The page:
The Kris Schumacker and Mike DeVries design uses more than 400 acres as the routing rolls through the woods with just enough undulation to make you think twice about club selection on certain approach shots. Be sure and ask about the "Four for the Price of Three" special that they offer in May and the first two weeks of September.

No. 9: Aspen Lakes Golf Course in Oregon

One common theme to my travels is that family owned golf courses -- especially when they're managed by the family -- is a great experience. You always get service with a smile, the food usually consists of some famous family recipe, there's great attention to detail throughout the property, and there's the general hospitality you might get when you're visiting someone's house. That was all true at Aspen Lakes in Sisters, Ore., which is owned and operated by the Cyrus family.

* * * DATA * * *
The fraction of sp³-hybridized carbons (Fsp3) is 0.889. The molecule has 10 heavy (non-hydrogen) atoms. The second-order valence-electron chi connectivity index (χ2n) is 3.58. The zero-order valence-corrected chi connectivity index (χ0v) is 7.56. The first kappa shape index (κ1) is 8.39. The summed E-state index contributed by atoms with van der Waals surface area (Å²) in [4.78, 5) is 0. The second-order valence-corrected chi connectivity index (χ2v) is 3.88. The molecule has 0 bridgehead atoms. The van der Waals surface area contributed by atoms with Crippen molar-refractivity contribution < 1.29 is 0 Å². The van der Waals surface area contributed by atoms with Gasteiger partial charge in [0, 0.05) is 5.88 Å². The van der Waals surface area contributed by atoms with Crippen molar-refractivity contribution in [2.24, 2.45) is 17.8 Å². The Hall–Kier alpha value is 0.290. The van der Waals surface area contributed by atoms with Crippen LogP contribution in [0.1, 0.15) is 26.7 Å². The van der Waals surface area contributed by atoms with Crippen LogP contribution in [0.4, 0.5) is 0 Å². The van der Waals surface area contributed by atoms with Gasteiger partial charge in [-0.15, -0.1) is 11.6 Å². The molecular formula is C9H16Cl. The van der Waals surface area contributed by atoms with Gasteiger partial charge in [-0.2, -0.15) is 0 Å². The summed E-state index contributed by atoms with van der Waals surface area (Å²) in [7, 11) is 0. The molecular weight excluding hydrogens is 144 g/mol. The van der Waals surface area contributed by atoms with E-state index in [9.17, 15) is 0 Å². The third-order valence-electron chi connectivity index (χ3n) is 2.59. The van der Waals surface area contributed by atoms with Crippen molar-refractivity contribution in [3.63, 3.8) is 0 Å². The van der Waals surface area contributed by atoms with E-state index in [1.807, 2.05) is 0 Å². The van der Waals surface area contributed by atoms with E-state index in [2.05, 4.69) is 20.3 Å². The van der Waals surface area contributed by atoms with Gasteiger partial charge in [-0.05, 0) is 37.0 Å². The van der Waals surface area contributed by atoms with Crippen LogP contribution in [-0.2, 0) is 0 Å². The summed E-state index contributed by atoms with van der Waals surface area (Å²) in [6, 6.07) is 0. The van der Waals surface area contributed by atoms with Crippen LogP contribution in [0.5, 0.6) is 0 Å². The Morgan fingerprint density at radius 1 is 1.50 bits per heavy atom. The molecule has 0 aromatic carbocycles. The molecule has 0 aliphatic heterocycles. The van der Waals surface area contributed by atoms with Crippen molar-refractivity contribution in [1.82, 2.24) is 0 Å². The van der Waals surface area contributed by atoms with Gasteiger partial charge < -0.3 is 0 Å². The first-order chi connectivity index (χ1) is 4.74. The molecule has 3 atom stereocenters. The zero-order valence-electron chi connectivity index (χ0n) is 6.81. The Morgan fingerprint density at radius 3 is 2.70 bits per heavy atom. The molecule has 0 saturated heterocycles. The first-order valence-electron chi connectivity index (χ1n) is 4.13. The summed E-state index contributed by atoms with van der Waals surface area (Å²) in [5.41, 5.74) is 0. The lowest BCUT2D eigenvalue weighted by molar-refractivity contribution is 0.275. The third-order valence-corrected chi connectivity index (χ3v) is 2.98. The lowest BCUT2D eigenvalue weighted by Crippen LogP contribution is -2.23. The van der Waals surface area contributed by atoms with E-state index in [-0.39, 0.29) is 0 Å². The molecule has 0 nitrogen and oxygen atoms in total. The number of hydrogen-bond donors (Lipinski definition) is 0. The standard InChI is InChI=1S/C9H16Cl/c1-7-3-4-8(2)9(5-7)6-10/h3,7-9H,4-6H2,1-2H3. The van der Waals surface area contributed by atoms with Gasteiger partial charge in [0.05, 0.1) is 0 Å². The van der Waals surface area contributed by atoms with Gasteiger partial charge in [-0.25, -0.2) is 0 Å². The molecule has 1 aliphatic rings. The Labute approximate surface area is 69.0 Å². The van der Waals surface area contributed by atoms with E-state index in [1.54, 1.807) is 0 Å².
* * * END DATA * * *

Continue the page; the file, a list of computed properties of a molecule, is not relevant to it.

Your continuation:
The course was built by William Overdorf, and among the memorable features are the views of the surrounding mountains and the red sand in the bunkers, which they got by crushing red cinders that naturally exist on the 1,084-acre piece of land that is adjacent to the family farm. Green fees range from $20 to $75, depending on what time of day you play.

No. 8: Winter Park Country Club in Florida

Having moved from Brooklyn to Orlando, I rented for a year in Winter Park. And as I toured my new surroundings, I found this hidden gem, which happens to be routed through the middle of town. Narrow off most tees, you're big misses might hit any number of residential obstacles, such as residents or roads, pets or cars, houses or a graveyard. (A playing partner, Damon Hack, once hit three of the above with one tee shot.)